FIG. 8 illustrates the time phases of the system. The microphone channel and the loud-speaker channel having each its time phase, X phase and Y phase respectively. The two four bit registers SR and RR, in the preceding examples, are here combined to a single seven bit register RSR, so that the same arithmetic unit AU is used for signal value adjustment of both the speech signal value and regulating signal value. RSR has a length of seven bits and five of the register positions are accessible in any time phase, in that the five register cells have respective outputs a, b, c, d and e. RSR is operated by the shift impulses RS, so that, with output a as reference, the control signal values occur in the time phases RU and the regulating signal values in the time phases RU.
If, for example, the loud-speaker channel is open and the microphone channel thereby closed, the following takes place:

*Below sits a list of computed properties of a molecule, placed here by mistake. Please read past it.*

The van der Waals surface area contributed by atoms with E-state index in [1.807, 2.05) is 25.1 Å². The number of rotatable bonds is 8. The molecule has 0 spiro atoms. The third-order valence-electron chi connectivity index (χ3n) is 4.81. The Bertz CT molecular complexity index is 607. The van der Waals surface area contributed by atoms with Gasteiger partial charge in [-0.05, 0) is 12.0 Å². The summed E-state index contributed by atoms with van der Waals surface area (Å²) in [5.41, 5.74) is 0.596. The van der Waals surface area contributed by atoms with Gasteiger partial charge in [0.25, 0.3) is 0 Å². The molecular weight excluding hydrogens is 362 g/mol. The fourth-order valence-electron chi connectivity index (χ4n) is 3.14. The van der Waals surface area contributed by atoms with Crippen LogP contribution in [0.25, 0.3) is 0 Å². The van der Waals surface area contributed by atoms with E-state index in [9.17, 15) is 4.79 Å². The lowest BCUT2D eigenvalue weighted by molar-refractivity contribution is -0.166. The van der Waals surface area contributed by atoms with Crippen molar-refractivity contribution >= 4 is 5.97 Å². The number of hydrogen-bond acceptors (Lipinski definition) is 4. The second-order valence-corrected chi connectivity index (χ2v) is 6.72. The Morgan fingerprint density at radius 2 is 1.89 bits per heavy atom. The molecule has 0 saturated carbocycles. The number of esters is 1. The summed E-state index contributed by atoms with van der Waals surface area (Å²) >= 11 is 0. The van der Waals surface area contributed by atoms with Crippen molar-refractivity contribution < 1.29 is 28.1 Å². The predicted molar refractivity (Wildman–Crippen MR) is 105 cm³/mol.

In the time phases RU in Y, the control signal value MS of the microphone channel and the regulating signal value MR of the microphone channel, occur on the K and L inputs respectively in the adding circuit ADD, in that the output b of RSR is connected to K, and the output c of RSR via data selector DS1 is connected to L. In the time phases A, which occur in the beginning of the RU periods, a binary value which is the sum of the regulating signal value and the speech signal value is introduced into the pre-adjustable five bit binary counter PT, in that the data input D thereof is connected to the L+M output of ADD, and the data control input DE of PT is applied to logic "1" in the time phases A. In the time phases A, the capacitor C is also charged to the voltage + U with little time constant, in that the analogue switch AN 1 is connected in the time phases A. When the time phase A is finished, C is discharged over the resistance R, in that the analogue switch AN 2 is connected as long as the add output CO of PT has logic "0", since this in inverted state, is applied to the control input of AN 2. Simultaneously, the counter impulses TS, which are applied to the time impulse input GL of PT via the AND gate circuit AT, start counting. When the counter has reached its greatest counting value, logic "1" occurs at the output CO and blocks AT, since CO inverted is applied to the other input of AT, and locks the counter in this state. Simultaneously, the analogue switch AN 2 also opens so that discharge of C ceases. The time C has had discharge via R, will be the reverse in proportion with the binary value introduced in PT in the time phase A, since PT counts from this value to its greatest counting value during the same time period. Since the voltage Vc over C during discharges decreases exponentially with the time, the binary value introduced in PT represents the logarithm of the voltage Vc over C, after the discharge has ceased. The capacitor C is connected to the negative input of the voltage comparative circuit AK, which has input resistance practically speaking infinitely great with respect to R, so that the voltage remains approximately constant until the end of the time phase RU in C.